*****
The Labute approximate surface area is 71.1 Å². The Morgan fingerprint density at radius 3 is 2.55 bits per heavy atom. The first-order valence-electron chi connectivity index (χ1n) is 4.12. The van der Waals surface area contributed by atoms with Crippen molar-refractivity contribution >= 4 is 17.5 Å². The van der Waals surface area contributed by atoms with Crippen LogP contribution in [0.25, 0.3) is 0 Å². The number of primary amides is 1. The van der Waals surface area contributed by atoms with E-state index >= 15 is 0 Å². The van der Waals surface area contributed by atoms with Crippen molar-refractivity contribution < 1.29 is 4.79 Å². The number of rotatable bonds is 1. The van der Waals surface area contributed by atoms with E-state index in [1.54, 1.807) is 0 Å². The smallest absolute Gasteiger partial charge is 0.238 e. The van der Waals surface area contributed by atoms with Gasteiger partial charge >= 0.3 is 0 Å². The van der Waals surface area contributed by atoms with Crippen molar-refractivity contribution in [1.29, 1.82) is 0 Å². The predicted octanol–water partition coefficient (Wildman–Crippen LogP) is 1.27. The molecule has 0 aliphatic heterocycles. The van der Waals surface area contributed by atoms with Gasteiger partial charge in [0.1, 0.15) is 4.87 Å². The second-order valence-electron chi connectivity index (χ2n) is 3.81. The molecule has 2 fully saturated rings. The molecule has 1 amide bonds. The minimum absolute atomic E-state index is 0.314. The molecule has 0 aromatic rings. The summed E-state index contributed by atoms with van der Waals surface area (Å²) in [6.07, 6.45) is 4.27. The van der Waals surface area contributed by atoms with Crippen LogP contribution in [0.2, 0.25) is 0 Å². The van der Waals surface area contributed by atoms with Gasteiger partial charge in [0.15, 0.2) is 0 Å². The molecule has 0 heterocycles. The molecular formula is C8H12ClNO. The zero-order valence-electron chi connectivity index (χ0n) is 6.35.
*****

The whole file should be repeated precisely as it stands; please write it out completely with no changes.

The Labute approximate surface area is 71.1 Å². The Morgan fingerprint density at radius 3 is 2.55 bits per heavy atom. The first-order valence-electron chi connectivity index (χ1n) is 4.12. The van der Waals surface area contributed by atoms with Crippen molar-refractivity contribution >= 4 is 17.5 Å². The van der Waals surface area contributed by atoms with Crippen LogP contribution in [0.25, 0.3) is 0 Å². The number of primary amides is 1. The van der Waals surface area contributed by atoms with E-state index >= 15 is 0 Å². The van der Waals surface area contributed by atoms with Crippen molar-refractivity contribution < 1.29 is 4.79 Å². The number of rotatable bonds is 1. The van der Waals surface area contributed by atoms with E-state index in [1.54, 1.807) is 0 Å². The smallest absolute Gasteiger partial charge is 0.238 e. The van der Waals surface area contributed by atoms with Gasteiger partial charge >= 0.3 is 0 Å². The van der Waals surface area contributed by atoms with Crippen molar-refractivity contribution in [1.29, 1.82) is 0 Å². The predicted octanol–water partition coefficient (Wildman–Crippen LogP) is 1.27. The molecule has 0 aliphatic heterocycles. The van der Waals surface area contributed by atoms with Gasteiger partial charge in [0.1, 0.15) is 4.87 Å². The second-order valence-electron chi connectivity index (χ2n) is 3.81. The molecule has 2 fully saturated rings. The molecule has 1 amide bonds. The minimum absolute atomic E-state index is 0.314. The molecule has 0 aromatic rings. The summed E-state index contributed by atoms with van der Waals surface area (Å²) in [6.07, 6.45) is 4.27. The van der Waals surface area contributed by atoms with Crippen LogP contribution in [0.2, 0.25) is 0 Å². The van der Waals surface area contributed by atoms with Gasteiger partial charge in [0.15, 0.2) is 0 Å². The molecule has 0 heterocycles. The molecular formula is C8H12ClNO. The zero-order valence-electron chi connectivity index (χ0n) is 6.35.